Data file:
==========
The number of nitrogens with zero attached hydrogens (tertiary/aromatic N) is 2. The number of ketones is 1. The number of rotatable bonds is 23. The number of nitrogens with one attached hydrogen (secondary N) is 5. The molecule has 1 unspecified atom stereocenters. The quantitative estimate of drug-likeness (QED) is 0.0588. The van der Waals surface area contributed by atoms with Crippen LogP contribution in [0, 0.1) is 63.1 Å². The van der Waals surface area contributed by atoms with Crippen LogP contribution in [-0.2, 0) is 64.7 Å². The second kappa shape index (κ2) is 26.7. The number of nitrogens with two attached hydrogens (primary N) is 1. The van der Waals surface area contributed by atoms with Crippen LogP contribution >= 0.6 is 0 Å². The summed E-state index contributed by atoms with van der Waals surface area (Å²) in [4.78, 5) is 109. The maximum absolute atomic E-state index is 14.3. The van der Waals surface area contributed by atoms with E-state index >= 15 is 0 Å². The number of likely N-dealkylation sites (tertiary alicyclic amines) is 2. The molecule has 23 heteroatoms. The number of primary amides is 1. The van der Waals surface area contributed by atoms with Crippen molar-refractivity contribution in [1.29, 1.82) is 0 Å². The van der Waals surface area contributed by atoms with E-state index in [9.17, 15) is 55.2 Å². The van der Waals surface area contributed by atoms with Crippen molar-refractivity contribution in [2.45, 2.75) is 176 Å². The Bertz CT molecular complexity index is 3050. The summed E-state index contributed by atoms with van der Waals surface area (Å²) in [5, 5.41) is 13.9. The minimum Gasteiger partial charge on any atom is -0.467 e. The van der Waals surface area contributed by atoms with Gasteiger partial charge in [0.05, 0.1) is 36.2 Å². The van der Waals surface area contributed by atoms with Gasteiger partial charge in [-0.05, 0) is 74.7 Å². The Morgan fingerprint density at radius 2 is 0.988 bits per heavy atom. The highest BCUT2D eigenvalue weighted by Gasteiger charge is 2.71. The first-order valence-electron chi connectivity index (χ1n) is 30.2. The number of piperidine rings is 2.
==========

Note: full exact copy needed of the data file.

The number of nitrogens with zero attached hydrogens (tertiary/aromatic N) is 2. The number of ketones is 1. The number of rotatable bonds is 23. The number of nitrogens with one attached hydrogen (secondary N) is 5. The molecule has 1 unspecified atom stereocenters. The quantitative estimate of drug-likeness (QED) is 0.0588. The van der Waals surface area contributed by atoms with Crippen LogP contribution in [0, 0.1) is 63.1 Å². The van der Waals surface area contributed by atoms with Crippen LogP contribution in [-0.2, 0) is 64.7 Å². The second kappa shape index (κ2) is 26.7. The number of nitrogens with two attached hydrogens (primary N) is 1. The van der Waals surface area contributed by atoms with Crippen LogP contribution >= 0.6 is 0 Å². The summed E-state index contributed by atoms with van der Waals surface area (Å²) in [4.78, 5) is 109. The maximum absolute atomic E-state index is 14.3. The van der Waals surface area contributed by atoms with E-state index >= 15 is 0 Å². The number of likely N-dealkylation sites (tertiary alicyclic amines) is 2. The molecule has 23 heteroatoms. The number of primary amides is 1. The van der Waals surface area contributed by atoms with Crippen molar-refractivity contribution in [1.29, 1.82) is 0 Å². The van der Waals surface area contributed by atoms with E-state index in [9.17, 15) is 55.2 Å². The van der Waals surface area contributed by atoms with Crippen molar-refractivity contribution in [2.45, 2.75) is 176 Å². The Bertz CT molecular complexity index is 3050. The summed E-state index contributed by atoms with van der Waals surface area (Å²) in [5, 5.41) is 13.9. The minimum Gasteiger partial charge on any atom is -0.467 e. The van der Waals surface area contributed by atoms with Gasteiger partial charge in [0.05, 0.1) is 36.2 Å². The van der Waals surface area contributed by atoms with Gasteiger partial charge in [-0.05, 0) is 74.7 Å². The Morgan fingerprint density at radius 2 is 0.988 bits per heavy atom. The highest BCUT2D eigenvalue weighted by Gasteiger charge is 2.71. The first-order valence-electron chi connectivity index (χ1n) is 30.2. The number of piperidine rings is 2.